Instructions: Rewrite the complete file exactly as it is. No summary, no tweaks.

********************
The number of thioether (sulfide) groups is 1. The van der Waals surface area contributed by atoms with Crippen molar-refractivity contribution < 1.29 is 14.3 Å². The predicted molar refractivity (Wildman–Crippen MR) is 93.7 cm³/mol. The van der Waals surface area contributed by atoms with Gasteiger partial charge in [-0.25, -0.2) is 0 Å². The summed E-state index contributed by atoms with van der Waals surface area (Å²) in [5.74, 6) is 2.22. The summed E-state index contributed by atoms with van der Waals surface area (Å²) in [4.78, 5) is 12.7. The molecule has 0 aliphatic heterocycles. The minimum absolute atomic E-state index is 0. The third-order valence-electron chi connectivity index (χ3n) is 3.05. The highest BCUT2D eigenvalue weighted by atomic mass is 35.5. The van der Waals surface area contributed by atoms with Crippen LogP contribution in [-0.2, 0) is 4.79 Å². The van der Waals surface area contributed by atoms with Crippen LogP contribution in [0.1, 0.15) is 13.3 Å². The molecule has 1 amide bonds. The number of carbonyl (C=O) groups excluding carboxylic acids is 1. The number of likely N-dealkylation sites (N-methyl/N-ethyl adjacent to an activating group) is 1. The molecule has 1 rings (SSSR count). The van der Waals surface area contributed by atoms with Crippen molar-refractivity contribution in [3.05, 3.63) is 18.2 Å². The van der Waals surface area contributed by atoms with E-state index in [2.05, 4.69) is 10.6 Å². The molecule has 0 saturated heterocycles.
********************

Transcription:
The number of thioether (sulfide) groups is 1. The van der Waals surface area contributed by atoms with Crippen molar-refractivity contribution < 1.29 is 14.3 Å². The predicted molar refractivity (Wildman–Crippen MR) is 93.7 cm³/mol. The van der Waals surface area contributed by atoms with Gasteiger partial charge in [-0.25, -0.2) is 0 Å². The summed E-state index contributed by atoms with van der Waals surface area (Å²) in [5.74, 6) is 2.22. The summed E-state index contributed by atoms with van der Waals surface area (Å²) in [4.78, 5) is 12.7. The molecule has 0 aliphatic heterocycles. The minimum absolute atomic E-state index is 0. The third-order valence-electron chi connectivity index (χ3n) is 3.05. The highest BCUT2D eigenvalue weighted by atomic mass is 35.5. The van der Waals surface area contributed by atoms with Crippen LogP contribution in [-0.2, 0) is 4.79 Å². The van der Waals surface area contributed by atoms with Crippen LogP contribution in [0.1, 0.15) is 13.3 Å². The molecule has 1 amide bonds. The number of carbonyl (C=O) groups excluding carboxylic acids is 1. The number of likely N-dealkylation sites (N-methyl/N-ethyl adjacent to an activating group) is 1. The molecule has 1 rings (SSSR count). The van der Waals surface area contributed by atoms with Crippen molar-refractivity contribution in [3.05, 3.63) is 18.2 Å². The van der Waals surface area contributed by atoms with E-state index in [2.05, 4.69) is 10.6 Å². The molecule has 0 saturated heterocycles.